Johnetta Cole, the first African-American female president of Spelman College, nation’s premiere liberal arts schools, announced that she will relinquish the presidency next spring.
Cole’s departure leaves members of the Spelman community wondering if the college can attract another visionary leader to take the helm as the 2,000-student college moves into the 21st century. Cole, 59, said she will join Emory University’s faculty and teach anthropology after a one-year hiatus to work on a few books. She said she decided to leave Spelman after ten years because she has accomplished what she set out to do. “This was the most difficult of decisions, but it was the right decision,” said Cole. “This college is not about to miss a beat. It will keep going.”
Since Cole’s tenure, the school’s endowment has risen sharply from $40 million to more than $143 million. She heightened the awareness of the highly selective women’s college, seeing its reputation soar. The school has a broader curriculum, is more competitive and completed a record-breaking $114 million fundraising campaign under Cole’s leadership.
“Given the monumental job she has done at Spelman, I’m sure the search team will look at someone who will continue to advance the agenda Johnetta Cole had for that University. They can’t waver too far,” said N. Joyce Payne, director of the National Association of State Universities and Land-Grant Colleges’ office of the advancement Of Public Colleges.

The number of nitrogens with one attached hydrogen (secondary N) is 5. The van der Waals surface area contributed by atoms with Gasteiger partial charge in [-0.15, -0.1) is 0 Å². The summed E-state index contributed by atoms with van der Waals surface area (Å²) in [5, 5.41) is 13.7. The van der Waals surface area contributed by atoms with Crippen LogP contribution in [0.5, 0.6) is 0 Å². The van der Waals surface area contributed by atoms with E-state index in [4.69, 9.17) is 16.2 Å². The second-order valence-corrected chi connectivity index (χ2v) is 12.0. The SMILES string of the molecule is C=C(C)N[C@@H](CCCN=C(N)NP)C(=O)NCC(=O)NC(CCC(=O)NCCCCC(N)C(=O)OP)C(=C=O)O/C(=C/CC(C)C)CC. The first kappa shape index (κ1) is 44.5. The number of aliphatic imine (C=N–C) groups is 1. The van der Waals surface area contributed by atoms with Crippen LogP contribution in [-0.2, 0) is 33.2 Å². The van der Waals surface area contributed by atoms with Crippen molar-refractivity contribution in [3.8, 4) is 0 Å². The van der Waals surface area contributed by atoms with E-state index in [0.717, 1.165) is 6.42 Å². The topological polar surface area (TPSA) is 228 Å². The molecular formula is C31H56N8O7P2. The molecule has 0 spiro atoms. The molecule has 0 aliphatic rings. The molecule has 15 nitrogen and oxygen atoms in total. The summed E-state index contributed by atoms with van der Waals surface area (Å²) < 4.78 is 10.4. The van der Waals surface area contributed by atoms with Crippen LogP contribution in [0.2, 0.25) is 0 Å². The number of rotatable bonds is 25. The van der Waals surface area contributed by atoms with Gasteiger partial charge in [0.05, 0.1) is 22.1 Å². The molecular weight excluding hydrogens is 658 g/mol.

Payne said that educational leaders like Joyce Ladner, former interim president of Howard University, and Vera King Farris, president of Stockton State College in Stockton, N.J., are competent administrators who would be fine presidential candidates. “Both of these women have had their imprint on higher education,” she said. “They have the kind of leadership style compatible with Spelman.”
Ladner was the interim president of Howard University in 1992 and the first woman to hold the seat at the historically Black institution. Ladner drew national attention during her 15-month tenure by laying off 400 staff workers to reduce the school’s budget deficit, a move that drew strong criticism.
Since Farris became president of Stockton State in 1983, she is most noted for turning the “party school” — as rated by Playboy Magazine — around. SAT scores of incoming freshmen have risen to record levels, 100 points above the national average, according to a school spokesperson. Spelman trustee June Gary-Hopps is chairing the search committee to find a successor to Cole. Gary-Hopps was unavailable for comment.
Many educators rate Cole’s performance among the best of college presidents. “If we were to grade presidents she would definitely get an A plus,” Deborah Carter, associate director of the American Council on Education’s office of minorities in higher education, said of Cole. “She is a very wise woman. The next leader should be without question a strong leader, an advocate and a proponent. Also someone who could assume the national role in higher education as well as an outstanding fundraiser like Dr. Cole was.”
Carter named Barbara Brown, vice president of academic affairs at Livingstone College and Mary E. Benjamin, vice chancellor of academic affairs at the University of Arkansas at Pinebluff as good potential candidates for the job. Dr. Henry Ponder, president and CEO of the National Association for Equal Opportunity in Higher Education, said that when he spoke with Cole she had expressed a longing for her old role as a teacher. She previously taught anthropology at New York City’s Hunter College and later taught at six other colleges.
“It will be hard to duplicate what Dr. Cole has done,” Ponder said. “it will be a tremendous loss.”
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